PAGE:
Invoking Systemic Ideals or Legal Rules?
How International Economic Tribunals Approach Systemic Integration and Jurisdiction
What “law” are specialised international economic tribunals authorised to apply? This seems to be a simple question, but the inconsistent practice of the WTO and investor-state tribunals suggests otherwise. Different understandings of the legitimacy of international dispute settlement have brought states into opposition to the international courts of their creation. The legitimacy debate is not merely academic but is reflected in the international political reality, with “backlash” against, or attempts at reform of, a number of international courts. This piece considers a particular facet of the legitimacy debate: state consent and the role of international courts in the systemisation of international law. More specifically, it analyses the application of “other international law” (or, external legal norms) in sub-regimes of the international economic law regimes through one particular doorway: systemic integration.
Consent to the jurisdiction of an international tribunal is the foundational aspect of international dispute resolution, both empowering and limiting tribunals in the same breath. However, the strictness by which the limiting aspect of consent has to be applied has been called into question by judicial responses to fragmentation. The existence of a “system of international law” or an “international legal order” has become largely uncontroversial. However, it is the extent and process of this systemisation that remains unresolved. Defragmentation is a combination of complex and interrelated concepts that may push and pull the tribunals in different directions, exemplified in the variety of legal bases identified in the International Law Commission (ILC)’s Fragmentation Report.
Recent attempts to bring coherence to international law focus on the role of international tribunals to minimise inconsistent interpretations and coordinate judicial responses to fragmentation. These coordination techniques by international tribunals draw on the development of an “international judicial function”, focusing on judicial law-making and the ability of courts to bring legitimacy to international law. Yet, this may come at the cost of consent and state-centric international law, a view of international law that is still held by many states.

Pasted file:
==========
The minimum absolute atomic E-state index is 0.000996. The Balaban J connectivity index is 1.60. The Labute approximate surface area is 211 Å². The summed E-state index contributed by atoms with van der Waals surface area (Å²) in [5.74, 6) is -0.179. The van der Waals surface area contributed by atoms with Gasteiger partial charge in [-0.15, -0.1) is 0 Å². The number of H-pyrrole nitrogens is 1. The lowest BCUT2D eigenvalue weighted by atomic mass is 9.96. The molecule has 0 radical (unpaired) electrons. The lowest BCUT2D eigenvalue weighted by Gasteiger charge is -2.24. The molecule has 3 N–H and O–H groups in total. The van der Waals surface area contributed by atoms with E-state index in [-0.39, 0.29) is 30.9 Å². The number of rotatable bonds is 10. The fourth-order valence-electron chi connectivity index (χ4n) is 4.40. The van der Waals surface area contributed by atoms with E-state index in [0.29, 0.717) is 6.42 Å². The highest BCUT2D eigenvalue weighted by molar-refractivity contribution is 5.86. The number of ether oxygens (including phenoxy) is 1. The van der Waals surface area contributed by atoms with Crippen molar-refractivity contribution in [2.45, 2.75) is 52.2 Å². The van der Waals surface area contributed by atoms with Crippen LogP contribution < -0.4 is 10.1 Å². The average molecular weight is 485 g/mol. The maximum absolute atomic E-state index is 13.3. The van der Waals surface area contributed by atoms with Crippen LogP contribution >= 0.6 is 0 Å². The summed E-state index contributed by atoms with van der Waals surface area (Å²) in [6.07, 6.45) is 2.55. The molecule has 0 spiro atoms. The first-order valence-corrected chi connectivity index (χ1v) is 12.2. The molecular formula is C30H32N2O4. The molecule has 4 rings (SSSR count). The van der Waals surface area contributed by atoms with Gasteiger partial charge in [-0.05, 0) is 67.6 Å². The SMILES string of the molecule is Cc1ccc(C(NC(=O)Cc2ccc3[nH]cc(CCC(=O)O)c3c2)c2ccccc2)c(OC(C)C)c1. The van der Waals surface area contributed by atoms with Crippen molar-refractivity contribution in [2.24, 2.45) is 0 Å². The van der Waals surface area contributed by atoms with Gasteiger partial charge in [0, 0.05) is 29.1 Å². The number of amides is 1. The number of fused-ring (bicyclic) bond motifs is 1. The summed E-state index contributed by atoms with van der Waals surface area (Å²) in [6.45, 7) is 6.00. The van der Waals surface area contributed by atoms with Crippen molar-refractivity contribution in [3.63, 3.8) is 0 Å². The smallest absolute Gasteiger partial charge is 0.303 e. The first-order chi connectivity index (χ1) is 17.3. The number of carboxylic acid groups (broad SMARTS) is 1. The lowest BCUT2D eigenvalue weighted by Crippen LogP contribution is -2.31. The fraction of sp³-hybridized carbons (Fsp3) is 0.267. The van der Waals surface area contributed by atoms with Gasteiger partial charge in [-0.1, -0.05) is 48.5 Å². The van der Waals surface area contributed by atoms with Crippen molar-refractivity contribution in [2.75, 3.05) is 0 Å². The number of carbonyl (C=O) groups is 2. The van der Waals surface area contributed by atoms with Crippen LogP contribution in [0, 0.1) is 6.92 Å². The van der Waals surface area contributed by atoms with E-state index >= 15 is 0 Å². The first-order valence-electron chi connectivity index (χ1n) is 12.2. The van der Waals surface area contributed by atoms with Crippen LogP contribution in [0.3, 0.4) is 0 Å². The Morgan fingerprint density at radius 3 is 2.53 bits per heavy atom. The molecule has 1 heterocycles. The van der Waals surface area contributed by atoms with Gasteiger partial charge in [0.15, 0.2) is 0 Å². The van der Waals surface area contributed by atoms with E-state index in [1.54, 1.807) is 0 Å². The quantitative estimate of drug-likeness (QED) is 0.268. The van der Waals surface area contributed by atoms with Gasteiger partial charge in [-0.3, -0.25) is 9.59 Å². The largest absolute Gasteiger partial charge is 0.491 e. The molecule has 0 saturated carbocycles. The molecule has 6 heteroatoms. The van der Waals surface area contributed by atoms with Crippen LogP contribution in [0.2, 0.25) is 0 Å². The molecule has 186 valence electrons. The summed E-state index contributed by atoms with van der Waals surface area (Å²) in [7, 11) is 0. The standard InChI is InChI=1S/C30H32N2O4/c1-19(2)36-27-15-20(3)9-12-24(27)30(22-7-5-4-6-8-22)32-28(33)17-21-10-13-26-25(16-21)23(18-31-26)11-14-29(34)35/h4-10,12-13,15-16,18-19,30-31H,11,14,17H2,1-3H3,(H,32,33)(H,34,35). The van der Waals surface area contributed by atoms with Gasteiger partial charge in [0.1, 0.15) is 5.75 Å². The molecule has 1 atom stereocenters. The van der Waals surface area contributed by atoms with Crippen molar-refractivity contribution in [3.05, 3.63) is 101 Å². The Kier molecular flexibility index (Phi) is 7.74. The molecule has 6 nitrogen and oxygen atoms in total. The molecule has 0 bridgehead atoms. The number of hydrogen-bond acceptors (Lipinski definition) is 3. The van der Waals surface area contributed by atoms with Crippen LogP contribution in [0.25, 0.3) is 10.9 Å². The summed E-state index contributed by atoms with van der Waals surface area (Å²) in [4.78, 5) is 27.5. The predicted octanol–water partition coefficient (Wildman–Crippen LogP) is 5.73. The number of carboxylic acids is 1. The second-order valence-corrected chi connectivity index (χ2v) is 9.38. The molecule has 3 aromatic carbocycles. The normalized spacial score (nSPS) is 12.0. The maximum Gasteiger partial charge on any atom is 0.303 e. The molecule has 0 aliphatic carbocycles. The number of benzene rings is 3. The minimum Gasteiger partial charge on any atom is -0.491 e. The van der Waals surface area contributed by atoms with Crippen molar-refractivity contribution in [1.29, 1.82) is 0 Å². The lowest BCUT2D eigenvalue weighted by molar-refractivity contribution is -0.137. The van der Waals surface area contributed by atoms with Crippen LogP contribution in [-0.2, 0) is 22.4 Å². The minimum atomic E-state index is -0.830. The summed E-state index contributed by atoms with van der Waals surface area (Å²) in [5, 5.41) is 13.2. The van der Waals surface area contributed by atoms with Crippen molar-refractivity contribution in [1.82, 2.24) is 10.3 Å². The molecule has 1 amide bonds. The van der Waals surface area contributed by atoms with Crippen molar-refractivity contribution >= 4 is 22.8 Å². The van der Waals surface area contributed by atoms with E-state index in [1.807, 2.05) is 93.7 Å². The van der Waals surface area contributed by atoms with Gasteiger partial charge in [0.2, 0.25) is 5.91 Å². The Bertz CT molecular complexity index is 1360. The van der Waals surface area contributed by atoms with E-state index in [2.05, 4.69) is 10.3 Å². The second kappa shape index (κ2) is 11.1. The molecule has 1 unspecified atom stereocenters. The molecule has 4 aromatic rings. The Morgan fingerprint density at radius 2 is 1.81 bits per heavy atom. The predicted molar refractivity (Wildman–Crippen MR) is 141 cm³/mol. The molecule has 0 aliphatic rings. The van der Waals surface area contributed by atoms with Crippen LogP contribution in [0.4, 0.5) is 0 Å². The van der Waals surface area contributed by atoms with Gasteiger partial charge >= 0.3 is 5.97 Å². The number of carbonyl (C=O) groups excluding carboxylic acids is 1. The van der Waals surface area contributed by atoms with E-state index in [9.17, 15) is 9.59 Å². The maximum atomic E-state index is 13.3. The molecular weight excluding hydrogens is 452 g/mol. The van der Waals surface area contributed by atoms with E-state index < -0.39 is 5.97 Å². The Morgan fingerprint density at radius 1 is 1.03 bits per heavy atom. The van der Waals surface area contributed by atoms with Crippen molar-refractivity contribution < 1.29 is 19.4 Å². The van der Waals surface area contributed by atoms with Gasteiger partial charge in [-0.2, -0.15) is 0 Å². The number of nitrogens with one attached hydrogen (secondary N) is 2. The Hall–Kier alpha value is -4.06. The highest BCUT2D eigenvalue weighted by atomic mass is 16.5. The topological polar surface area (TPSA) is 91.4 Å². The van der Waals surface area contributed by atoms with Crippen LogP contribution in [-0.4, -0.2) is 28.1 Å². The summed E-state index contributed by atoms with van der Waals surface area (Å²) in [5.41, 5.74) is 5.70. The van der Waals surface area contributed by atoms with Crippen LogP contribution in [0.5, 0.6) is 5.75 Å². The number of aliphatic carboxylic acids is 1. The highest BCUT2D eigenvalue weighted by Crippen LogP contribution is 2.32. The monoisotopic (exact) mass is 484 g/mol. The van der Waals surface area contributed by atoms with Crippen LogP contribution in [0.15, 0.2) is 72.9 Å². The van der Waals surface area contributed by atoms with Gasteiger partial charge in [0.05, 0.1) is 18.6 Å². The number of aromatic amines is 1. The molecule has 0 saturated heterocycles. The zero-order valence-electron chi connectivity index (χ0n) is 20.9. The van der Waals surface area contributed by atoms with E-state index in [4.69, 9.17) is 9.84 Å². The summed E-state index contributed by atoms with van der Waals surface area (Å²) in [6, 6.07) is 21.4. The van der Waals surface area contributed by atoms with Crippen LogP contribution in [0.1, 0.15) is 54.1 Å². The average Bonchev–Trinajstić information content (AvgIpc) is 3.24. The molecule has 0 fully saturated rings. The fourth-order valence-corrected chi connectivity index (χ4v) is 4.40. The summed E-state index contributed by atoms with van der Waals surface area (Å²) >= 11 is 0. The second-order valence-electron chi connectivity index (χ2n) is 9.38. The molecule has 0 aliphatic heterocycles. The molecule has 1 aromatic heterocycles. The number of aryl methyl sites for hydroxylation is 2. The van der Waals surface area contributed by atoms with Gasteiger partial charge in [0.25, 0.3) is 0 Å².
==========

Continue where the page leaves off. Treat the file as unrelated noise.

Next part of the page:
Systemic integration exemplifies this tension between these views of international law. It is a legal rule of interpretation, codified in Article 31(3)(c) of the 1969 Vienna Convention on the Law of Treaties (VCLT), embodying a normative preference for a coherent international legal system. When tribunals refer to systemic integration, are they referring to the ideal, the legal rule or both? The difference in responses to this question by both the WTO and investor-state tribunals leads to inconsistency in balancing the openness of legal regimes and the counter-limits of consent to jurisdiction.
The Gateway of Systemic Integration: Attempts at Coherence
While the principle of systemic integration was included in the treaty interpretation process in Article 31 VCLT, the principle was largely left undiscovered until the recent defragmentation efforts. A simple empirical assessment of the use of Article 31(3)(c) by the WTO and investor-state tribunals identifies some commonalities. First, Article 31(3)(c) (or the principle of “systemic integration”) is rarely invoked. Limiting this empirical assessment to cases where a party or tribunal has specifically turned their mind to the Article 31(3)(c) argument, I found only 29 WTO panel or Appellate Body reports and 64 investor-state awards.
Second, WTO and investor-state tribunals have a relatively consistent ratio of the number of rejections of the use of the “other” international law for interpretative purposes, in light of Article 31(3)(c), including the rejection of other international economic agreements (for example, bilateral and multilateral agreements). However, investor-state tribunals have a relatively stable argumentative pattern regarding whether they accept, reject, or deem it unnecessary to decide on applying Article 31(3)(c). In contrast, WTO reports are more likely to reject or not deal with the Article 31(3)(c) argument at all.
This small number of direct invocations of Article 31(3)(c) does not clearly indicate a system mind-set of the adjudicators. However, nor does it indicate a rejection of such systemic ideas. Perhaps the small number of direct invocations is an attempt to avoid the difficult uncertainties still surrounding the formulation and limitations of the language of Article 31(3)(c).
Regardless of whether the principle is indirectly or directly referred to, the principle may also represent as much of a problem for fragmentation as it does a solution. The uncertainty on some of the elements of systemic integration, including the question of what it means to take other rules into account, enables tribunals to come to radically different views on the integration of international economic law with the wider legal order. An isolationist methodology, in which a tribunal rejects the application of Article 31(3)(c), could be detrimental to the coherent development of international law. Yet, Article 31(3)(c) may also add to the contradictions as there may not be a “clear and unequivocal” solution to conflicts in relation to the development of international law between various sub-regimes.